Another Bookish Quotation for Today

February 3, 2017


“Books don’t make people good. Lots of terrible and mediocre people read (and write). Books aren’t medicine. They fix nothing. Good books ask little and repay us with enjoyment and endurance.”

– Patrick Kurp, from a blogpost at his blog Anecdotal Evidence

[Ilustration: The Open Door by Peter Vilhelm Ilsted (Danish artist, 1861-1933)]

Temporary Tattoos for Booklovers

February 3, 2017


Back in 2014, BuzzFeed posted to the Internet”21 Literary Temporary Tattoos Every Book Lover Needs,” featuring several examples from the online catalog of the company that sells them,

(Sorry for the two-year delay in passing along the good news!)

A Gallery of Window Seats

February 3, 2017


Although I’ve never found window seats comfortable myself (at least, not since I was a kid), window reading nook photos are always so attractive-looking!

If you’ve always hankered after installing one of these in your home, Onekindesign has posted photos of 35 different examples to inspire you.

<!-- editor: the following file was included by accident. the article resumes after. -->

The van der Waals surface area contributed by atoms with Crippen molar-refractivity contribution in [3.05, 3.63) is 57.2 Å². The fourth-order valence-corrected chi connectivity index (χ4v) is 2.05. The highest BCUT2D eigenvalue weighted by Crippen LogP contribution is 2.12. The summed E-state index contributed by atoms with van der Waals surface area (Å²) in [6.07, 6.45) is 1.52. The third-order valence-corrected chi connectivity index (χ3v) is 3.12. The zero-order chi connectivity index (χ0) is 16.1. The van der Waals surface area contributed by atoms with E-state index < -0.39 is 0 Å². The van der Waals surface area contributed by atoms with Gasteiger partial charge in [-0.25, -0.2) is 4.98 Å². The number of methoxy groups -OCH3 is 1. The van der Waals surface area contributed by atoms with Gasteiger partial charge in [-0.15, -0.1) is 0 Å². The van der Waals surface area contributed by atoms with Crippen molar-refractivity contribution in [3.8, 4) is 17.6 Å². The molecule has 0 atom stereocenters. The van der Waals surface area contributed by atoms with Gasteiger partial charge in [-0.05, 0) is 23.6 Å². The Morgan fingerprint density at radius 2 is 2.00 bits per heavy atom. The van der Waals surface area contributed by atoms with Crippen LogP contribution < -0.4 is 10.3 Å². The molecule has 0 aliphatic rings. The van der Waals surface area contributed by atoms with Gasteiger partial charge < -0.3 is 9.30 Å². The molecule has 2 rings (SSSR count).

Found at the Book Connections’ Facebook page


Bookish Quotation du Jour

February 3, 2017


Found at Bookish Buzz’s Facebook page

Things Bibliophiles are Wont to Do

January 24, 2017

BuzzFeed Books has posted to the Intertubes this delightful video of things every booklover will instantly recognize as What We Do As a Matter of Course. Enjoy!

Found via Bookaholics’ Facebook page

Where We Read

January 8, 2017


Over at Literary Hub, booklover Michele Filgate notes that no matter what we read, or when, or why, we always do our best reading in very specific places. Often even in very specific postures.

Filgate muses on the significance of where she does her own best reading. She also quotes several other booklovers on their own conclusions about this inescapable but underdiscussed matter.


Found at LitHub’s Facebook page

Reading Books May Lengthen Your Life

January 4, 2017

Elderly man with beard and hat reading in a park

According to a study published in September 2016, people who read books – not newspapers, not magazines, but books – lived for an average of almost two years longer than those who didn’t. The study involved over 3,000 retirees and was conducted by researchers at Yale University.

Found at The Week, December 10, 2016, page 26